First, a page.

Would you let a stranger ride your motorcycle? Maybe, but maybe not. If it were a friend of a friend and you had a “good feeling” about the person, possibly. If you wondered about the person’s ability, certainly not.
One Monday morning last September when meeting Phil Cheney of MAX BMW for breakfast in Kent, a friend of his to whom I’d just been introduced offered within minutes to let me take his new Triumph Street Twin for a spin. An aching back forced me to decline, but the gesture was appreciated. The guy instantly trusted my skills as a rider.
Would he have made the same offer, though, had Cheney not provided an introduction? Not likely. Allowing a stranger to ride your bike can be risky.
However, a new internet company, Twisted Road, is now asking riders to take a leap of faith, allow strangers to rent their bikes, and is doing its best to minimize the risk to all involved while putting some bucks in bike owners’ pockets.
Think Airbnb or Uber but with bikes. Twisted Road hooks up owners with riders in search of a short-term rental. There are conditions, qualifications and safeguards built into the rental system, and all the obvious questions and concerns are answered and addressed on Twisted Road’s comprehensive website.
It was only after extensive planning that the business went live in October and now has a repository of 350 bikes in 35 states, including Alaska and Hawaii, that riders are willing to rent out.
“That’s growing every day. We get between 50 and 100 new motorcycles every month,” said Twisted Road founder Austin Rothbard in a phone conversation this afternoon. What Twisted Road offers is “convenience, variety and price.”
A quick check of the website revealed this to be true. A 2011 Harley-Davidson Dyna Wide Glide (pictured at top) is offered by an owner in North Haven, CT for $95 a day. A 2002 BMW F 650 GS Dakar from an owner in Boston is available for $100 a day, while a 2008 Ducati Hypermotard 110S is offered by an owner in Greenwood Lake, NY for $175 per day.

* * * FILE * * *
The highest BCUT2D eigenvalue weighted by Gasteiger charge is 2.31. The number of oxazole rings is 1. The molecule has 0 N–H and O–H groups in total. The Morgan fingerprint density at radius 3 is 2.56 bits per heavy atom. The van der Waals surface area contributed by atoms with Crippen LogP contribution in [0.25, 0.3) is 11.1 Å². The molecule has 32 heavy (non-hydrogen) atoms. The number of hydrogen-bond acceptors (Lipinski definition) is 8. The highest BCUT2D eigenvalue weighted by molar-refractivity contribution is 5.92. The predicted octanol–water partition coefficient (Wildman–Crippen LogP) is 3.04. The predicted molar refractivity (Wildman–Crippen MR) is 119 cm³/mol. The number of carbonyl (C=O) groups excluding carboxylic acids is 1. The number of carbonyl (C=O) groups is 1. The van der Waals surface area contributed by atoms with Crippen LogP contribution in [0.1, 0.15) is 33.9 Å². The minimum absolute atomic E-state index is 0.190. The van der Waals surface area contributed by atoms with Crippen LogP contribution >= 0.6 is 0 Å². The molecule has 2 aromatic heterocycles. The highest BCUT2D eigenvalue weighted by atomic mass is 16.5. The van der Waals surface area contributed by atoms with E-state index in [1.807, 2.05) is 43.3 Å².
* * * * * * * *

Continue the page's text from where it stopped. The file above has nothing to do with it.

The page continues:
Owners get 70 percent of the rental fee with Twisted Road taking a 30 percent cut.
Rothbard, who lives in Chicago, got the idea for Twisted Road while vacationing out West and visiting the Grand Canyon, Bryce Canyon and Zion National Park. He kept thinking, “I wish I had my bike.” He rides a 2010 Moto Guzzi V7 Classic.
Those words echoed in his head over the next 18 months until he was visiting his mother-in-law in Greensboro, NC and wished again that he had a bike to ride. He consulted Craigslist with the idea of maybe buying a cheap used bike there to ride around on and found 950 bikes listed. He didn’t end up buying, but the idea for Twisted Road crystalized.
The biggest hurdle was lining up insurance. “It took 10 or 11 months,” Rothbard said. “Since then it has been going fairly well. I spend all of my day driving awareness.”
The business is building, although there was owner resistance at the start; the attitude of some owners being “No one’s touching my bike.” Said Rothbard, “There is resistance.and there’s a lot of questions that come with what we’re doing.”
Twisted Road has been self-funded by Rothbard, who said his background is in the corporate world. He added, “I’ve always been an entrepreneur at heart.”
Rothbard views Twisted Road as an alternative to rental companies like EagleRider and to motorcycle touring companies. “My focus right now is just getting more people to put their bikes on the site, he said.
While the average customer rents “usually for just a few days,” there are exceptions. Rothbard said a rider from Iceland is coming soon and plans to ride a rental bike from Washington D.C. to Los Angeles. Rather than have the bike shipped home, the owner plans to fly out and ride it back.
Another not-so-apparent aspect of Twisted Road is what it offers bike shoppers – the chance to compare and contrast different models before buying. “It’s just easy and a different way to play around with different styles of bikes,” Rothbard said.
And, yes, Rothbard’s own bike is available to rent.